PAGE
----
Tuesday’s Mini-Report, 7.14.15

Today’s edition of quick hits:
 
* Joe Cirincione’s persuasive praise: “The deal just struck by Iran, the United States, and five other world powers in Vienna is a major victory for U.S. national security. It shrinks Iran’s nuclear complex down to a token capability and wraps it in a permanent inspection and monitoring regime.”
 
* Daniel Larison on the same deal: “This will limit Iran’s nuclear program more effectively than a decade of sanctions and coercive methods ever did, and it makes Iran’s acquisition of a nuclear weapon much less likely than any other available course of action.”
 
* Another contraception win: “A federal appeals court ruled Tuesday that an order of Roman Catholic nuns must comply with ObamaCare’s birth control mandate, the likely end to a years-long battle over the rule. The Court of Appeals for the [10th Circuit] ruled that Little Sisters of the Poor, cannot receive a full exemption from the law’s contraception rules because they ‘do not substantially burden plaintiffs’ religious exercise or violate the plaintiffs’ First Amendment rights.’”
 
* Criminal justice: “President Barack Obama hopes to work with lawmakers across the aisle to reform the criminal justice system and its disproportionate impact on minorities. In a speech to the NAACP’s annual convention in Philadelphia on Tuesday, the president is expected to call on members of congress to support a reduction in sentences the administration sees as overly harsh and disproportionately applied to minorities as well as work to help reduce the cost to tax payers to house prisoners.”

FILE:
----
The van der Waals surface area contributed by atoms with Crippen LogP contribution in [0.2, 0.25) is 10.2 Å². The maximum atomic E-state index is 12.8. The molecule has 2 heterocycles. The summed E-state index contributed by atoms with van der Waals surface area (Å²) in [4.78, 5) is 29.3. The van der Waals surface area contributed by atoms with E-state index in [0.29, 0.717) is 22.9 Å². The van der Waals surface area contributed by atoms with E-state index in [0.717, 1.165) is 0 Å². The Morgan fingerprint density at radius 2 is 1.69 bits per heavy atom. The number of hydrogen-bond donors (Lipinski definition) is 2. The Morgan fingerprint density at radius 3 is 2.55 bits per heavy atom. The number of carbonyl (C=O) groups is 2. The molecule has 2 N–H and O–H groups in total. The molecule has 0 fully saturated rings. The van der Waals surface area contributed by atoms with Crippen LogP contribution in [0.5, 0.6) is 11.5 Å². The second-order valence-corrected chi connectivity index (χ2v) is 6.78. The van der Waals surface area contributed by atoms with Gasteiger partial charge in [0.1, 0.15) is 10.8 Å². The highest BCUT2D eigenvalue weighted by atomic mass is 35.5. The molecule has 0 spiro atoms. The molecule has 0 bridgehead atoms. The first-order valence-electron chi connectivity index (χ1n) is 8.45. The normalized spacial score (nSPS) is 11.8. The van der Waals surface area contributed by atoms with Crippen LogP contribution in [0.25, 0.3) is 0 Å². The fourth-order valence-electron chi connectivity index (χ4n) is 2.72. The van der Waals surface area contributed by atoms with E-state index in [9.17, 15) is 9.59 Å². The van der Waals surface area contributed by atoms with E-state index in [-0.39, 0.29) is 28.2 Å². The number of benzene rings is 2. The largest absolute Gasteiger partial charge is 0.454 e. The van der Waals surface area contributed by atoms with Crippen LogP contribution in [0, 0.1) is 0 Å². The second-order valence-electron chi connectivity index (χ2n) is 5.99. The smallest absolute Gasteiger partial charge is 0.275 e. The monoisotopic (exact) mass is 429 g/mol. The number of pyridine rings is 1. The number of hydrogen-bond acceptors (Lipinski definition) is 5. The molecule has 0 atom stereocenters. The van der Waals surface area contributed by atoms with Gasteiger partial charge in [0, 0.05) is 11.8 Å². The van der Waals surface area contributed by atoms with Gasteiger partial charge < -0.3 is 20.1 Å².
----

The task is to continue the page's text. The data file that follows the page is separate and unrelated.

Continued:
* ISIS: “A Boston police captain’s son – reported to be mentally ill and obsessed with Islam – has been charged in an ISIS-inspired plot to set off pressure-cooker bombs at college cafeterias, federal authorities announced Monday.”
 
* A case to watch: “Days after South Carolina confronted its past and lowered the Confederate battle flag, North Carolina will grapple with its present-day rules that determine access to the voting booth. A federal trial opening in Winston-Salem on Monday is meant to determine whether recent, sweeping changes in the state’s election laws discriminate against black voters.”
 
* A wise reversal: “Leaders in Dent County, Missouri, are no longer planning to lower flags at the county courthouse to ‘mourn’ the Supreme Court’s legalization of same-sex marriage, thanks to an overwhelming backlash from county residents.”
 
* If pop signers were leading presidential candidates, this might be less foolish: “Rep. Jeff Duncan (R-SC) said on Saturday he is concerned about the double standards being applied to presidential candidate Donald Trump and doughnut-licking, ‘I hate America’ pop singer Ariana Grande.”
 
* Stunning: Cheers from hundreds of engineers, scientists and their families broke out early Tuesday morning at a laboratory in Maryland as NASA’s New Horizons spacecraft finally reached Pluto after a [nine-and-a-half] year mission.
 
Anything to add? Consider this an open thread.
 

Tuesday's Mini-Report, 7.14.15